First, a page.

A great win came from the Third Circuit Court of Appeals on January 12, 2011, in Allen v. LaSalle Bank, which reversed a District Court holding that dismissed a plaintiff's lawsuit alleging that an inaccurate collection demand made upon her attorney violated the Fair Debt Collection Practices Act ("FDCPA").
The offending debt collector was a law firm that represented the servicer of a defaulted mortgage. The Third Circuit rejected the District Court’s holding that communications to a debtor’s attorney should be analyzed from the perspective of a competent attorney for purposes of determining whether they violate the FDCPA. Characterizing the FDCPA as “a strict liability statute,” the Third Circuit observed that “it would undermine the deterrent effect of strict liability” if an otherwise improper communication could escape FDCPA liability because it was directed to the debtor’s attorney.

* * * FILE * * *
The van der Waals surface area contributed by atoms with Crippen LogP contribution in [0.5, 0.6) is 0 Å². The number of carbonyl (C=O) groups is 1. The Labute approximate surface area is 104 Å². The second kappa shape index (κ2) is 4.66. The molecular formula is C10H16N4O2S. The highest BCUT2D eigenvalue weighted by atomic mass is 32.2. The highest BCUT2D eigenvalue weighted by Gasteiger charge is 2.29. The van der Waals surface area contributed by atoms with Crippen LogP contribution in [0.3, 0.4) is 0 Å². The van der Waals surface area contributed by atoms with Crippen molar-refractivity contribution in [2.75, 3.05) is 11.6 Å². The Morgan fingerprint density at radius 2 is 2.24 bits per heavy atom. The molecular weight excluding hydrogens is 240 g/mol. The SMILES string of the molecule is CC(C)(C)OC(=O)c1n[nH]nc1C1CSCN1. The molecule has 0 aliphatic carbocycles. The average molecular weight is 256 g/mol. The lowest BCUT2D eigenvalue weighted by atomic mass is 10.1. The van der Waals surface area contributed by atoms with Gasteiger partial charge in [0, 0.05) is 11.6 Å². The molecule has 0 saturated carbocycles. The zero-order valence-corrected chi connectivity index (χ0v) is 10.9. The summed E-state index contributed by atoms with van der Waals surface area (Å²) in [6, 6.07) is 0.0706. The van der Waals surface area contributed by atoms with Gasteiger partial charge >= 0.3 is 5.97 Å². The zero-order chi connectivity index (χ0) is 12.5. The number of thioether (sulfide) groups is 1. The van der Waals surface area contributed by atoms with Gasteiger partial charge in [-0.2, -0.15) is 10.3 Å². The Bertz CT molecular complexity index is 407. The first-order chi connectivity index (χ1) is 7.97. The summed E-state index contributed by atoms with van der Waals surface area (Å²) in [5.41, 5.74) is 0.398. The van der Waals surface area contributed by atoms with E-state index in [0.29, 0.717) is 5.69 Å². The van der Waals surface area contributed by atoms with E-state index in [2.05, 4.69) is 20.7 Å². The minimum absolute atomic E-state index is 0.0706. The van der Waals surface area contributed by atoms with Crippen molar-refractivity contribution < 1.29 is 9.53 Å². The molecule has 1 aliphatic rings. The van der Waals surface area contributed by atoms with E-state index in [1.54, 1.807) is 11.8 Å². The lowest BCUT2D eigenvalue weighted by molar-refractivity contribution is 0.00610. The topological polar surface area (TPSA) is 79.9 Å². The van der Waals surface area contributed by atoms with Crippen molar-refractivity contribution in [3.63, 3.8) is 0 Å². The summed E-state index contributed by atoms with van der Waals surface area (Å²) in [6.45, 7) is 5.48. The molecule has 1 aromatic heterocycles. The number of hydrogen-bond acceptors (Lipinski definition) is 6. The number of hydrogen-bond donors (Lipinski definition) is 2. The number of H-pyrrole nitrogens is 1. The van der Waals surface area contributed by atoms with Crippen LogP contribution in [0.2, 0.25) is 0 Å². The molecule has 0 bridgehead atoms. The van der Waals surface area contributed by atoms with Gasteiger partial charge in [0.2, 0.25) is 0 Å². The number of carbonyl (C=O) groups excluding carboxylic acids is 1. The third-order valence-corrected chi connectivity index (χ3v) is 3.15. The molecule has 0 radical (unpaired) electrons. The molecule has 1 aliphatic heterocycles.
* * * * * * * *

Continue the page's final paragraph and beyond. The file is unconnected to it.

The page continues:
Unfortunately, according to an article in Inside Arm, the Second Circuit (the circuit in which this office operates) has stated in dicta (explanatory material within a decision) that statements made exclusively to a debtor's attorney are not actionable under the FDCPA. Let's go, Second Circuit practitioners, let's make some good law!